David Starkey to speak in King's Lynn on royal marriages and misfits
If you thought the marriage of Prince Harry and Meghan Markle was the start of a bright new era for the Royal Family, it might be time to think again.
That’s according to the well-known historian David Starkey, who brings his latest one-man show to Lynn’s Corn Exchange on Friday evening.
And, with the Sandringham estate just around the corner, he said the town was a natural venue for him to return to.
He said: “I’ve had very agreeable events in the Corn Exchange and the St George’s Guildhall. They’re both extraordinary buildings.”
A Cambridge graduate who taught at the London School of Economics for 30 years, David is perhaps best known now for a string of television documentaries, which reportedly made him the highest-paid presenter on British television in the early 2000s.
His new show, A Monarchy of Misfits, starts with the marriage of Harry and Meghan last year and suggests that, far from being the dawning of a new era, it’s actually a throwback to the Middle Ages.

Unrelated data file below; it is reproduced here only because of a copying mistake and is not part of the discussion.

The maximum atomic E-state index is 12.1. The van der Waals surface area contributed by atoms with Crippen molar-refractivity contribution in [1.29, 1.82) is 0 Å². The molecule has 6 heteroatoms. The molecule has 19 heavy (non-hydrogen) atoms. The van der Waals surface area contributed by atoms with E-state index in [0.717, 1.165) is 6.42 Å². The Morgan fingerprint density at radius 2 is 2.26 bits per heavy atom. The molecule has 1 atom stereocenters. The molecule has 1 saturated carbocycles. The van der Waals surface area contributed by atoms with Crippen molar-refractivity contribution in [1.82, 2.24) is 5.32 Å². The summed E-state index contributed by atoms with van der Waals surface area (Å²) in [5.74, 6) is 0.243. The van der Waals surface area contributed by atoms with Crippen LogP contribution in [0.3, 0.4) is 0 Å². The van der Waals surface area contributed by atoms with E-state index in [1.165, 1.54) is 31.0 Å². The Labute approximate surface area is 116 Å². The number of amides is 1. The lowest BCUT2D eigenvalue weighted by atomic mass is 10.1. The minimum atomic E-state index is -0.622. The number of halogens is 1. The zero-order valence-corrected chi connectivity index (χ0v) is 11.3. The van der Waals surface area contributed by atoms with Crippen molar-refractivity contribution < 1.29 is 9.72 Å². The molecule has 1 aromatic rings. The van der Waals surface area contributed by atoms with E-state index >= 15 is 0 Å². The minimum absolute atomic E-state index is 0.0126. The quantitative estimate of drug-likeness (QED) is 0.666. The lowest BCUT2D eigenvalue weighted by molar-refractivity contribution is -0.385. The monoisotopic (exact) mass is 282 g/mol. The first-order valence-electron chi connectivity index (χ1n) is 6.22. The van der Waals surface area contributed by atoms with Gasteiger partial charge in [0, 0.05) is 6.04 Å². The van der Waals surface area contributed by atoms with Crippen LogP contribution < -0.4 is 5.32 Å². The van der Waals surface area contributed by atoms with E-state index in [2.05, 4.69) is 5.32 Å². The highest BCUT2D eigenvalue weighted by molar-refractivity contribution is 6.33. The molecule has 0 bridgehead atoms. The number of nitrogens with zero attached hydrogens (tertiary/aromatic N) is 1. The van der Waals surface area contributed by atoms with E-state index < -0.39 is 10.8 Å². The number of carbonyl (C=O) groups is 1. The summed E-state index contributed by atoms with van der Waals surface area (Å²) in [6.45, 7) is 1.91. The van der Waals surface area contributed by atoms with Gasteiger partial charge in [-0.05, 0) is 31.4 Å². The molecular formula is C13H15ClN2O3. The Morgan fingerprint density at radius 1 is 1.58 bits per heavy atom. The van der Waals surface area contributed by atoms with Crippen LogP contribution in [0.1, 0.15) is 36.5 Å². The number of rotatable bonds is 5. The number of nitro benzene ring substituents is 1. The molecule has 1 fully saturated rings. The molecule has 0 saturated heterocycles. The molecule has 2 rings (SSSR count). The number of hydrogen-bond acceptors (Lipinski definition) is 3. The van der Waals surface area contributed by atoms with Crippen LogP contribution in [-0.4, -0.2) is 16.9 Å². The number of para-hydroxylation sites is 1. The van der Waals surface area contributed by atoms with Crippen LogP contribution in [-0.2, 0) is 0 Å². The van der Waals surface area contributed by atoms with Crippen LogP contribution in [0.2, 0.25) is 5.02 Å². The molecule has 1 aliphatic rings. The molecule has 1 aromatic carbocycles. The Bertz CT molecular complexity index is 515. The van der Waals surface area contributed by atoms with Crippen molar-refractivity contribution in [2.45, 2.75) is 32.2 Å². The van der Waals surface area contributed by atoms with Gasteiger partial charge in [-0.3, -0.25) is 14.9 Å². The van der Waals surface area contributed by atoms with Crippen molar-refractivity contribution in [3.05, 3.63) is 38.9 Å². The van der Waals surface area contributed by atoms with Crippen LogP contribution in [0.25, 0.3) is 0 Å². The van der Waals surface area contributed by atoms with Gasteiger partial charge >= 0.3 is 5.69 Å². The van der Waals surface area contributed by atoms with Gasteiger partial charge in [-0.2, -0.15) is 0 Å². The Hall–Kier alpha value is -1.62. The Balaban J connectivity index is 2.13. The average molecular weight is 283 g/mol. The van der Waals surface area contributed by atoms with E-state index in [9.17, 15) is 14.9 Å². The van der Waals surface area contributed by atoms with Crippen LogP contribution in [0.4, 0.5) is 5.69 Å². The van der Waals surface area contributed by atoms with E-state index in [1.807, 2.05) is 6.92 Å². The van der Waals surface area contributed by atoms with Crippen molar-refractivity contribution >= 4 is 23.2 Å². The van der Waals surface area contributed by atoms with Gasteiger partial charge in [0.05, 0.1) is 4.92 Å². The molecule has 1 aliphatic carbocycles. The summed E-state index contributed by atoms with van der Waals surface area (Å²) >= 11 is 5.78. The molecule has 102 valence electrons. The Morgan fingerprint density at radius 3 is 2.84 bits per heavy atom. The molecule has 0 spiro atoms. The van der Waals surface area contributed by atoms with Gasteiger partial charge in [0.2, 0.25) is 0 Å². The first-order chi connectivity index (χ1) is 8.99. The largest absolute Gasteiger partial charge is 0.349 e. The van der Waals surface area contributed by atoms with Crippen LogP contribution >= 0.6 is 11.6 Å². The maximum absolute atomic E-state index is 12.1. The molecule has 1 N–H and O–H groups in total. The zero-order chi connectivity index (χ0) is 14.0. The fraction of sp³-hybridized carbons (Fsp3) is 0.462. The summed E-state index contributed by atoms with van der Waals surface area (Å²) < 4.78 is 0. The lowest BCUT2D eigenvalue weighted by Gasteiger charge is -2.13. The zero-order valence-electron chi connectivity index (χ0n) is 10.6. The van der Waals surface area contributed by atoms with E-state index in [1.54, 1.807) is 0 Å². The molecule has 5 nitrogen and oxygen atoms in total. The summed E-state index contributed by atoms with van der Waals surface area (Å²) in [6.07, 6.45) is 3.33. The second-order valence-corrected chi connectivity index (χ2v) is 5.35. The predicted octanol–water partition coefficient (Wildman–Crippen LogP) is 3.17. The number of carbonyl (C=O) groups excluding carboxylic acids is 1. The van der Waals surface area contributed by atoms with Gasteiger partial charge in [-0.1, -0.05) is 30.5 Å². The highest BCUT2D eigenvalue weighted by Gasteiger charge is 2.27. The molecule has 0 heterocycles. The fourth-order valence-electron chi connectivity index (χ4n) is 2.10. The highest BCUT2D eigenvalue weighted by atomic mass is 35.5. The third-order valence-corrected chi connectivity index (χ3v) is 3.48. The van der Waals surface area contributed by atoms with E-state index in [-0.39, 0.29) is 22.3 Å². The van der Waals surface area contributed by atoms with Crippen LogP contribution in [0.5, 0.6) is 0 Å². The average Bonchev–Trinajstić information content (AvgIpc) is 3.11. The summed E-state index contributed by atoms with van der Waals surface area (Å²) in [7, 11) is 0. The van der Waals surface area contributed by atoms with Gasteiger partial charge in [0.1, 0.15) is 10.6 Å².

Back then, Edward the Black Prince, the successful military commander son of Edward III, married a twice-divorced woman who had eloped with her first husband at the age of 12.
As if that wasn’t enough, another of the king’s sons, Edmund, Duke of York, married a Spanish princess who may have been a direct descendant of the prophet Muhammad, while a third son, John of Gaunt, wed the au pair.
David says: “I think it makes Meghan look very respectable.”
The show discusses the radical shifts in attitudes towards royal marriage over the centuries, including the period when princes could only marry Protestants and women of the same social class as them.
David says that meant many simply didn’t marry, adding: “The problem is that if you have these two rules together, every time a royal prince is due to marry, there’s only about two-and-a-half women he can marry, and they’re both ugly.”
But David sees historic parallels between the current political situation and Henry VIII’s decision to cut ties with the Roman Catholic Church in the 16th century.
“Henry does pretty much what Boris Johnson does and exaggerates the amount of money that goes to Rome, but in those days nobody prosecutes him.”
David Starkey: A Monarchy of Misfits is on at the Corn Exchange on Friday at 7.30pm.
Tickets are priced £18.50 and £16.50.